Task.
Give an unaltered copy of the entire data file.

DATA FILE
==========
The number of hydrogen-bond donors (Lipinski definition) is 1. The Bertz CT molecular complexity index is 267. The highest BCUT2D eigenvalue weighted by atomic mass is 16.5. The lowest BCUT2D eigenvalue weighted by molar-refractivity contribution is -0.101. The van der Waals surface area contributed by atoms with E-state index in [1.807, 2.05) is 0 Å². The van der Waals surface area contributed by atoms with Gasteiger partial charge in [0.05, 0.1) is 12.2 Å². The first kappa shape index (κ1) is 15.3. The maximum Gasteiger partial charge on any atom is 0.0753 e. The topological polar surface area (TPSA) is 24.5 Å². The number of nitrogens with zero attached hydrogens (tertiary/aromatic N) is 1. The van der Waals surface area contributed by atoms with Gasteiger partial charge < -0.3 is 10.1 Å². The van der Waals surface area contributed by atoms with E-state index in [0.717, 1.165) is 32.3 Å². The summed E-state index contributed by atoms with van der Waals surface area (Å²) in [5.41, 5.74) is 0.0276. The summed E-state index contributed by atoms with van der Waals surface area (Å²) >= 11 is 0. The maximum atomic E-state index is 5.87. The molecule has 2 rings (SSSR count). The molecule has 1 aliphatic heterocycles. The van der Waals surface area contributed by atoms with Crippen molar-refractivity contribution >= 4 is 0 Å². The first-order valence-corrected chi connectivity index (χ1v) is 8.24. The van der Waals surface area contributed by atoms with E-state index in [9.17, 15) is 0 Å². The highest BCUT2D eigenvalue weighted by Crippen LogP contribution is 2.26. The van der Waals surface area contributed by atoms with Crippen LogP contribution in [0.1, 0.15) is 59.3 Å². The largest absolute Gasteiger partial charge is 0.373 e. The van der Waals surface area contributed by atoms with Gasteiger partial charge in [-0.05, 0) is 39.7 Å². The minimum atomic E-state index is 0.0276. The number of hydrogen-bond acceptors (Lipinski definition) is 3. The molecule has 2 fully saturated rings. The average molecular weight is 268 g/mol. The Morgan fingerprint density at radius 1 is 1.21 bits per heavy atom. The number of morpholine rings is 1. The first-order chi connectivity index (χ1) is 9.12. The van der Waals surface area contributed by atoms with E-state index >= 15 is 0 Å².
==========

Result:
The number of hydrogen-bond donors (Lipinski definition) is 1. The Bertz CT molecular complexity index is 267. The highest BCUT2D eigenvalue weighted by atomic mass is 16.5. The lowest BCUT2D eigenvalue weighted by molar-refractivity contribution is -0.101. The van der Waals surface area contributed by atoms with E-state index in [1.807, 2.05) is 0 Å². The van der Waals surface area contributed by atoms with Gasteiger partial charge in [0.05, 0.1) is 12.2 Å². The first kappa shape index (κ1) is 15.3. The maximum Gasteiger partial charge on any atom is 0.0753 e. The topological polar surface area (TPSA) is 24.5 Å². The number of nitrogens with zero attached hydrogens (tertiary/aromatic N) is 1. The van der Waals surface area contributed by atoms with Gasteiger partial charge < -0.3 is 10.1 Å². The van der Waals surface area contributed by atoms with E-state index in [0.717, 1.165) is 32.3 Å². The summed E-state index contributed by atoms with van der Waals surface area (Å²) in [5.41, 5.74) is 0.0276. The summed E-state index contributed by atoms with van der Waals surface area (Å²) >= 11 is 0. The maximum atomic E-state index is 5.87. The molecule has 2 rings (SSSR count). The molecule has 1 aliphatic heterocycles. The van der Waals surface area contributed by atoms with Crippen molar-refractivity contribution >= 4 is 0 Å². The first-order valence-corrected chi connectivity index (χ1v) is 8.24. The van der Waals surface area contributed by atoms with E-state index in [9.17, 15) is 0 Å². The highest BCUT2D eigenvalue weighted by Crippen LogP contribution is 2.26. The van der Waals surface area contributed by atoms with Crippen LogP contribution in [0.1, 0.15) is 59.3 Å². The largest absolute Gasteiger partial charge is 0.373 e. The van der Waals surface area contributed by atoms with Gasteiger partial charge in [-0.05, 0) is 39.7 Å². The minimum atomic E-state index is 0.0276. The number of hydrogen-bond acceptors (Lipinski definition) is 3. The molecule has 2 fully saturated rings. The average molecular weight is 268 g/mol. The Morgan fingerprint density at radius 1 is 1.21 bits per heavy atom. The number of morpholine rings is 1. The first-order chi connectivity index (χ1) is 9.12. The van der Waals surface area contributed by atoms with E-state index >= 15 is 0 Å².